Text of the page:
"For a data set which is a power of 2, all of the pre-fetched data is used." - another reason why I would assume that powers of two are faster. But instead they are much slower! Also wouldn't cache faults create more of a step-like pattern? Why does performance increase again after these evil-power-of-two's?
    – example
    Feb 18, 2014 at 2:01
0

Comment with code: In the -O3 case, with

#include <cstdlib>

extern void transpose(const size_t n, double* a)
{
    for (size_t i = 0; i < n; ++i) {
        for (size_t j = i + 1; j < n; ++j) {
            std::swap(a[i * n + j], a[j * n + i]); // or your expanded version.
        }
    }
}

compiling with

$ g++ --version
g++ (Ubuntu/Linaro 4.8.1-10ubuntu9) 4.8.1
...
$ g++ -g1 -std=c++11 -Wall -o test.S -S test.cpp -O3

I get

_Z9transposemPd:
.LFB68:
    .cfi_startproc
.LBB2:
    testq   %rdi, %rdi
    je  .L1
    leaq    8(,%rdi,8), %r10
    xorl    %r8d, %r8d
.LBB3:
    addq    $1, %r8
    leaq    -8(%r10), %rcx
    cmpq    %rdi, %r8
    leaq    (%rsi,%rcx), %r9
    je  .L1
    .p2align 4,,10
    .p2align 3
.L10:
    movq    %r9, %rdx
    movq    %r8, %rax
    .p2align 4,,10
    .p2align 3
.L5:
.LBB4:
    movsd   (%rdx), %xmm1
    movsd   (%rsi,%rax,8), %xmm0
    movsd   %xmm1, (%rsi,%rax,8)
.LBE4:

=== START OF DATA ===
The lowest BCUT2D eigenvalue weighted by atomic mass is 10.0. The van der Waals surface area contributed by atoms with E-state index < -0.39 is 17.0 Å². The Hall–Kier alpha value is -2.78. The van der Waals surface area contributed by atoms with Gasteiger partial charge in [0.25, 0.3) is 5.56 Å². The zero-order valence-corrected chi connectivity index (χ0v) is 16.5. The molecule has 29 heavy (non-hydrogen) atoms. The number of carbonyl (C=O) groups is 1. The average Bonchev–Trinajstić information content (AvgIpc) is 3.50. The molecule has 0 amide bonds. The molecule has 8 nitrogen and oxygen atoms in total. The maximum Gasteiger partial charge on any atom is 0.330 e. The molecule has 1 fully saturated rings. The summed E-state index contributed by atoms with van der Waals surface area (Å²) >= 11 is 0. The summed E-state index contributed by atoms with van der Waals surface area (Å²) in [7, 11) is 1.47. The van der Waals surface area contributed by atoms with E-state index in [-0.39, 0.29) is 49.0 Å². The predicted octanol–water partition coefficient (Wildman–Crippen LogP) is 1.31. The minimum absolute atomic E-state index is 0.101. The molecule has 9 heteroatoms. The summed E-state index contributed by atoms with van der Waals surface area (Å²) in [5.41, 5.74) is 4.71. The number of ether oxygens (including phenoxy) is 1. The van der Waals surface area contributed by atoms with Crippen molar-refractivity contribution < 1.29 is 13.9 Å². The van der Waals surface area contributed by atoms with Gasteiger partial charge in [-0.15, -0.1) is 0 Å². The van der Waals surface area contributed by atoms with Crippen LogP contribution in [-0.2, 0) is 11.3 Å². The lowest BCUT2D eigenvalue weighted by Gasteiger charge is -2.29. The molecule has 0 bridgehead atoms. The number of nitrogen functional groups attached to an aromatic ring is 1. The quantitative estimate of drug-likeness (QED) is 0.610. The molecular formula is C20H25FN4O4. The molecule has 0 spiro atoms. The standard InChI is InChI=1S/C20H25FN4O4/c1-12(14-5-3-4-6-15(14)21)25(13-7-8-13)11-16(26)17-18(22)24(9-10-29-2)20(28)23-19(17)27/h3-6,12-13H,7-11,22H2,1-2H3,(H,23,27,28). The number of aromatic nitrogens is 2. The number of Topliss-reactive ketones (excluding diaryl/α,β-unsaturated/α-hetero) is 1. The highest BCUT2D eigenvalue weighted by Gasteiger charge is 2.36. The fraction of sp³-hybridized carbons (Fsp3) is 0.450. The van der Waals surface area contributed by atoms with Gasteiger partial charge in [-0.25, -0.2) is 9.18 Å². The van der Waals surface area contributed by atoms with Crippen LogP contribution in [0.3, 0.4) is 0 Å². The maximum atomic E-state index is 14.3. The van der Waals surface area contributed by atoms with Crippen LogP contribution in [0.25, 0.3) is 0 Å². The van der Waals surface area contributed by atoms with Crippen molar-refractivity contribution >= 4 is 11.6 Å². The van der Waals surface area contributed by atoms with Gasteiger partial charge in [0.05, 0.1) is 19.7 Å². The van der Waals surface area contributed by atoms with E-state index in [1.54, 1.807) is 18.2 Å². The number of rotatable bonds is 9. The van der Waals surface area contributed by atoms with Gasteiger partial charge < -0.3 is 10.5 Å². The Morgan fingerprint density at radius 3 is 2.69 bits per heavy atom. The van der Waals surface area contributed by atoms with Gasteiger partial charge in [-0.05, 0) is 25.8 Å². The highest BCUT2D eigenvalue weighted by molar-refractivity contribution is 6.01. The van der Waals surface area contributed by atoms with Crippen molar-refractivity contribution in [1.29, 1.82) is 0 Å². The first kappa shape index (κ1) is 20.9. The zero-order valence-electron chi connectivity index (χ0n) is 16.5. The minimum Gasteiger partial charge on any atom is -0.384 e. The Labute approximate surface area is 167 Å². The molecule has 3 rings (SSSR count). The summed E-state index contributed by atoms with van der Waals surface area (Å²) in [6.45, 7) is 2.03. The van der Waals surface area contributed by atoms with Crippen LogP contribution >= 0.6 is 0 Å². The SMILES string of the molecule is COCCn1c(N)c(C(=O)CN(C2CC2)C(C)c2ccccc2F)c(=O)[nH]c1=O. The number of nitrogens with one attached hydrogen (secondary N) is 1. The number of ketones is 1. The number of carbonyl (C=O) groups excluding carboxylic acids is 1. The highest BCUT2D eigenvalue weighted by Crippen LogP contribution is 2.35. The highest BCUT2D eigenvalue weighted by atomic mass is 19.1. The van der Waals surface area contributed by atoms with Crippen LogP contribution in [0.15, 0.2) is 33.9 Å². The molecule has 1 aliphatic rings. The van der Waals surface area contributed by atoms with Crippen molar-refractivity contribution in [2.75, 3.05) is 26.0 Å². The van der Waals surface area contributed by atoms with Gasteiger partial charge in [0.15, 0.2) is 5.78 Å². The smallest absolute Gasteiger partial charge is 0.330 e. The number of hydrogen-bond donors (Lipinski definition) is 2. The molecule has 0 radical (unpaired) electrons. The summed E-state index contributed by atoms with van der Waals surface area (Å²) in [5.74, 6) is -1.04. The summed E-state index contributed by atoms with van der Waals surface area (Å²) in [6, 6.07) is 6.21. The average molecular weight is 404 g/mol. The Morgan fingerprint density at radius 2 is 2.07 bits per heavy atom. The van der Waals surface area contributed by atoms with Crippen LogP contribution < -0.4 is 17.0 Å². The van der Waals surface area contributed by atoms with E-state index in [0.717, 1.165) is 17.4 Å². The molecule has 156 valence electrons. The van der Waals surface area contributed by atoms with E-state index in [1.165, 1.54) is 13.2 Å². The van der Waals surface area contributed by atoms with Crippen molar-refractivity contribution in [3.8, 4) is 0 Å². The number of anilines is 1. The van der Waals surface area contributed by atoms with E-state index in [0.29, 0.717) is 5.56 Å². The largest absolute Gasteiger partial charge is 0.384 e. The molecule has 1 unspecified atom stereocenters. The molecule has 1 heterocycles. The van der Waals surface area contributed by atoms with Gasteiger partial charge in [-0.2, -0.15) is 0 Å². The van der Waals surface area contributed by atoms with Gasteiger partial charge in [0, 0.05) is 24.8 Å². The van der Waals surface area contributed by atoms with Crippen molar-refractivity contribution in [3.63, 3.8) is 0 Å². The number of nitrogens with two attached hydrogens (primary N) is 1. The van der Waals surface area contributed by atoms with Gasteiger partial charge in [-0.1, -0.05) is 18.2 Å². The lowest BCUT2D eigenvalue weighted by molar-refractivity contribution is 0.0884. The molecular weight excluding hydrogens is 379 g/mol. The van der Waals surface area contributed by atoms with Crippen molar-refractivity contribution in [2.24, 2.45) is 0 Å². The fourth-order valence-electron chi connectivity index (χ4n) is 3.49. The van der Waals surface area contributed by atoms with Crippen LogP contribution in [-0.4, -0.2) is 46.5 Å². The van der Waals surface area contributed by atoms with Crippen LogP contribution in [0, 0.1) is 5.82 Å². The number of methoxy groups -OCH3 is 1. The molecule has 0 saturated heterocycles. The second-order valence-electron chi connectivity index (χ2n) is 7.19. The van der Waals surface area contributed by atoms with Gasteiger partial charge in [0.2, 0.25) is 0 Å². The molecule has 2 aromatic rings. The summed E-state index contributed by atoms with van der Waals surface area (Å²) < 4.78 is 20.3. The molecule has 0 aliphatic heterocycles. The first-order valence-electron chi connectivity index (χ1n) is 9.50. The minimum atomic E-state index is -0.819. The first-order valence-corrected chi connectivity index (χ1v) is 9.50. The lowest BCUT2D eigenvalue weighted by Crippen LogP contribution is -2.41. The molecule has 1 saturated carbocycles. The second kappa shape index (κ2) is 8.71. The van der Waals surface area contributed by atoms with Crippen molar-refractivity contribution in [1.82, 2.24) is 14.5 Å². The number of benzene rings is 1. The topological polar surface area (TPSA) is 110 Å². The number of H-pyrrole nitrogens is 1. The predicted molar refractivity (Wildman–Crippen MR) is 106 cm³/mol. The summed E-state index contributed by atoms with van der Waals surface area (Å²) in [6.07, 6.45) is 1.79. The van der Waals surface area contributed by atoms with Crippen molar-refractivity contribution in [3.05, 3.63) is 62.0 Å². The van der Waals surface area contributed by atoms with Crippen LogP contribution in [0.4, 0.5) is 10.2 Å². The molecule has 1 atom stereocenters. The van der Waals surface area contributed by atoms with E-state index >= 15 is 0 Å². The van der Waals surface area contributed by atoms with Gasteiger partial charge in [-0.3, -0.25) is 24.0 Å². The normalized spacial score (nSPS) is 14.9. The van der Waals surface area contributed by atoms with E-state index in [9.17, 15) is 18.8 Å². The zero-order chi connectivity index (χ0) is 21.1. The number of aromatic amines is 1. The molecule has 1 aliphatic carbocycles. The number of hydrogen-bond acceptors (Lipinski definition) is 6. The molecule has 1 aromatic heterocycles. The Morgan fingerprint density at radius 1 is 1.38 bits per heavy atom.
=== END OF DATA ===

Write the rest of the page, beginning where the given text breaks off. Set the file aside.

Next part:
addq    $1, %rax
.LBB5:
    movsd   %xmm0, (%rdx)
    addq    %rcx, %rdx
.LBE5:
    cmpq    %rdi, %rax
    jne .L5
    addq    $1, %r8
    addq    %r10, %r9
    addq    %rcx, %rsi
    cmpq    %rdi, %r8
    jne .L10
.L1:
    rep ret
.LBE3:
.LBE2:
    .cfi_endproc

And something quite different if I add -m32.

(Note: it makes no difference to the assembly whether I use std::swap or your variant)

In order to understand what is causing the spikes, though, you probably want to visualize the memory operations going on.

0

To add to others: g++ -std=c++11 -march=core2 -O3 -c -S - gcc version 4.8.2 (MacPorts gcc48 4.8.2_0) - x86_64-apple-darwin13.0.0 :

__Z9transposemPd:
LFB0:
        testq   %rdi, %rdi
        je      L1
        leaq    8(,%rdi,8), %r10
        xorl    %r8d, %r8d
        leaq    -8(%r10), %rcx
        addq    $1, %r8
        leaq    (%rsi,%rcx), %r9
        cmpq    %rdi, %r8
        je      L1
        .align 4,0x90
L10:
        movq    %r9, %rdx
        movq    %r8, %rax
        .align 4,0x90
L5:
        movsd   (%rdx), %xmm0
        movsd   (%rsi,%rax,8), %xmm1
        movsd   %xmm0, (%rsi,%rax,8)
        addq    $1, %rax
        movsd   %xmm1, (%rdx)
        addq    %rcx, %rdx
        cmpq    %rdi, %rax
        jne     L5
        addq    $1, %r8
        addq    %r10, %r9
        addq    %rcx, %rsi
        cmpq    %rdi, %r8
        jne     L10
L1:
        rep; ret

Basically the same as @ksfone's code, for:

#include <cstddef>

void transpose(const size_t _n, double* _A) {
    for(size_t i=0; i < _n; ++i) {
        for(size_t j=i+1; j < _n; ++j) {
            double tmp  = _A[i*_n+j];
            _A[i*_n+j] = _A[j*_n+i];
            _A[j*_n+i] = tmp;
        }
    }
}

Apart from the Mach-O 'as' differences (extra underscore, align and DWARF locations), it's the same. But very different from the OP's assembly output. A much 'tighter' inner loop.